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Morning Commute: Congratulations To The Washington Mystics

Everything you need to know about D.C. sports in one place.

We throw around superlatives way too easily in sports in general. Phrases like "remarkable achievement," "storybook season" and "unbelievable job," to name a few, get used way too often. You could make an argument that everything an athlete or a team does is a "remarkable achievement," if you really used the term loosely, but then it wouldn't be a "remarkable achievement."

That said, what the Washington Mystics have accomplished this season is pretty remarkable. Yesterday's win over the league-leading Seattle Storm -- who mostly played their starters, mind you -- clinched the team's best season in their history and ensured they would make the playoffs. They've accomplished all this without all-star Alana Beard, proving every preseason prognosticator wrong. They've gotten even more improvement from Crystal Langhorne, timely veteran leadership from Katie Smith and consistent production from Monique Currie and Lindsey Harding. Now, they're a legitimate threat to come out of the Eastern Conference.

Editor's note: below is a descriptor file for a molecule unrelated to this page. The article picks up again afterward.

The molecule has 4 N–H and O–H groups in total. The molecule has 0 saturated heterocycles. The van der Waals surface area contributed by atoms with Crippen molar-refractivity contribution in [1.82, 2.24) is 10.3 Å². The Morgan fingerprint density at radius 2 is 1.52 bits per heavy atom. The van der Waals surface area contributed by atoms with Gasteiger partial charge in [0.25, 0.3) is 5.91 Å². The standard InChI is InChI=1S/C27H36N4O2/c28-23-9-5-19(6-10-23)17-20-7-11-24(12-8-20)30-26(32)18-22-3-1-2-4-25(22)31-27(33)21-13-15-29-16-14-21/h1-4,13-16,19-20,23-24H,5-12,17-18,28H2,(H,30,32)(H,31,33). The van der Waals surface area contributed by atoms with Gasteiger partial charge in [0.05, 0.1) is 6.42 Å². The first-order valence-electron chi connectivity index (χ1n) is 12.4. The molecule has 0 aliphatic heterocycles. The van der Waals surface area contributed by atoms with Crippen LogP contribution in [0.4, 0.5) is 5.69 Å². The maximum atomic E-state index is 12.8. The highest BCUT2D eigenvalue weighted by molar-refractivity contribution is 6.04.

Now that is a "remarkable achievement." Here's hoping they continue to surprise everyone going forward.

Today's must-reads from around the SB Nation network:


  • Speaking of the Mystics, check out Swish Appeal's recap of yesterday's big win.
  • JaVale McGee got cut from Team USA yesterday, and Bullets Forever lists five things they hope McGee learned from his experience.
  • What's going on with Semyon Varlamov? Japers Rink translates a Russian interview with the Capitals' likely No. 1 goalie next year.
  • It's past midseason for the Nationls, but it's never too late for some grades.
  • Jamar Robinson is firmly entrenched as Maryland's starting quarterback, but who emerges as his backup. Testudo Times discusses the importance of that battle here.  
On tap at SB Nation D.C.: Mike Shanahan's first preseason game as Redskins coach looks a lot like Steve Spurrier's, but don't worry, that's where the similarities end, writes Scott Jackson